Dick's Sporting Goods pays $2.9M to settle unpaid security check suit
- Dick's Sporting Goods has agreed to pay $2.9 million to a class of 10,700 current and former California employees to settle a suit alleging they were due pay for time spent in security checks (Greer, et al. v. Dick's Sporting Goods, Inc., No. 15-cv-01063 (E.D. Calif. Mar. 26, 2019)).
- California Dick's stores searched employees and their bags at the end of shifts without paying for this time between March 2011 and January 2015, when the stores "installed time punch terminals at store exits and started paying for this time," the plaintiffs alleged. The workers also alleged Dick's failed to reimburse employees for work-related clothing expenses, provided noncompliant wage statements and willfully failed to pay wages on a timely basis upon employment termination.
- Each plaintiff stands to receive approximately $155 from the settlement.
The Fair Labor Standards Act (FLSA) doesn't provide a hard line on compensation for "preliminary" or "postliminary" work activities. "Time spent in activities which are preliminary (before you begin your principal work activities) and postliminary (after you end your principal work activities) may or may not be hours worked," according to the U.S. Department of Labor.
The U.S. Supreme Court provided some clarification in a 2014 ruling on a case in which warehouse workers claimed that they should be paid for the roughly 25 minutes they spent each day in security screenings before leaving work. Only "principal activities" are compensable, said the Court, meaning those which are an "integral and indispensable" part of an employee's duties. The security screenings, on the other hand, were "noncompensable postliminary activities."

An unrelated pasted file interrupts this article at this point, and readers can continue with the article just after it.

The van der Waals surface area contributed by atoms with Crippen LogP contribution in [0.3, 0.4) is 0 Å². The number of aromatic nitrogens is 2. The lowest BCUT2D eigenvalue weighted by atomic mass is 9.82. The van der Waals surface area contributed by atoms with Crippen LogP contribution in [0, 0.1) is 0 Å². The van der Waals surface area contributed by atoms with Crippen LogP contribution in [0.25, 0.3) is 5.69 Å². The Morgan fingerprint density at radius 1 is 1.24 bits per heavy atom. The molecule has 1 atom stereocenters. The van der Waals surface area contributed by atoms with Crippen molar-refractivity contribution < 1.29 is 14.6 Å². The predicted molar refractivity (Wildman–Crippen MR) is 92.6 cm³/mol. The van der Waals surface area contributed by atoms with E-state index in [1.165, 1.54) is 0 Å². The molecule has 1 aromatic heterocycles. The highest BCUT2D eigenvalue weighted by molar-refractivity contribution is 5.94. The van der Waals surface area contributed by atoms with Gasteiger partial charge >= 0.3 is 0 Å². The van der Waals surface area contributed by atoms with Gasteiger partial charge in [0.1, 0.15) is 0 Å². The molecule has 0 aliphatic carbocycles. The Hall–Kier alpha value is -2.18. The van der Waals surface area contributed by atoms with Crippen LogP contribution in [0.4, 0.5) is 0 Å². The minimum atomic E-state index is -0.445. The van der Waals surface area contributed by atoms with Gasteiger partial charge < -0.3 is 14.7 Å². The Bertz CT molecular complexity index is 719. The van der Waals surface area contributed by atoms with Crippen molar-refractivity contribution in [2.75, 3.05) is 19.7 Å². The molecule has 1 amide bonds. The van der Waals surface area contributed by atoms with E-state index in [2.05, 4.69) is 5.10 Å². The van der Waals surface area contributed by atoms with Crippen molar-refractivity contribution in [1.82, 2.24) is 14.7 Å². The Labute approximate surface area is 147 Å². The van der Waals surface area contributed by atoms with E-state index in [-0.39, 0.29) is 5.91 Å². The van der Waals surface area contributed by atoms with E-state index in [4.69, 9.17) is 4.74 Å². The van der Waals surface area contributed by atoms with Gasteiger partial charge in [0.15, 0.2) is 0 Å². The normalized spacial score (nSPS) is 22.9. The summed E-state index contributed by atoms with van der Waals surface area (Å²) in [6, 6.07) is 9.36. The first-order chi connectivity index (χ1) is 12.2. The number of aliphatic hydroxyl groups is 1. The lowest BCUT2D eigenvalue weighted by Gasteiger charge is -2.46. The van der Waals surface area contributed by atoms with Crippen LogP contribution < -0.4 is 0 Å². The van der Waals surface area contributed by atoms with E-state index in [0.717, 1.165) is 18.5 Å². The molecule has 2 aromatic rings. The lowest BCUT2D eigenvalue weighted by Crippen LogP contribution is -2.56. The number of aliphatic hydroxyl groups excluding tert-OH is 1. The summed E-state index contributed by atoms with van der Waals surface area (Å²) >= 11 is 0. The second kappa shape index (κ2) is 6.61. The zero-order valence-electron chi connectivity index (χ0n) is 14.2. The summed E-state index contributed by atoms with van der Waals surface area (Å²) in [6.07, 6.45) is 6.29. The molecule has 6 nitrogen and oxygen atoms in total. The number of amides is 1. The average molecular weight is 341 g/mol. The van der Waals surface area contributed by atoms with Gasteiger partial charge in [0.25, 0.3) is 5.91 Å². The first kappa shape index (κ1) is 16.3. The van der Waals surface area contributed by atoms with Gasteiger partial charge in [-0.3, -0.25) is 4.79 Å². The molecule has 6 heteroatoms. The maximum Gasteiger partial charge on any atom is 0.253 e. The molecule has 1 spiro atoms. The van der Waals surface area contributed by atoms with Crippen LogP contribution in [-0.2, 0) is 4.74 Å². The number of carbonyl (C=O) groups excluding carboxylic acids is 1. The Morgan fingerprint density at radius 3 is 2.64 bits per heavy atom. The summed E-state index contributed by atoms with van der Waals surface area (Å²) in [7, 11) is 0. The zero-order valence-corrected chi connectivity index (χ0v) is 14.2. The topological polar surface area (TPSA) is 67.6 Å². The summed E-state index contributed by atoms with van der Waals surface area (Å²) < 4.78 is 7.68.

Why the different result here, in Greer? California law defines "hours worked" as "the time during which an employee is subject to the control of an employer, and includes all the time the employee is suffered or permitted to work, whether or not required to do so," the court said. Therefore, "an employee who is subject to an employer's control does not have to be working during that time to be compensated."
In general, de minimis amounts of time need not be compensated. This can be a high, but not impossible, bar for employers to meet. In 2017, a federal trial court in California granted summary judgment to shoe manufacturer Converse in a class action lawsuit dealing with mandatory bag checks. While the plaintiffs claimed the bag checks sometimes took more than two minutes, Converse was able to show that the bag inspections generally took less than 10 seconds. (California has since revisited the de minimis doctrine at the state level in a case that could have serious implications for Golden State employers.)
The bottom line is that employers in California and elsewhere should exercise caution when requiring nonexempt employees to engage in mandatory unpaid work-related activities.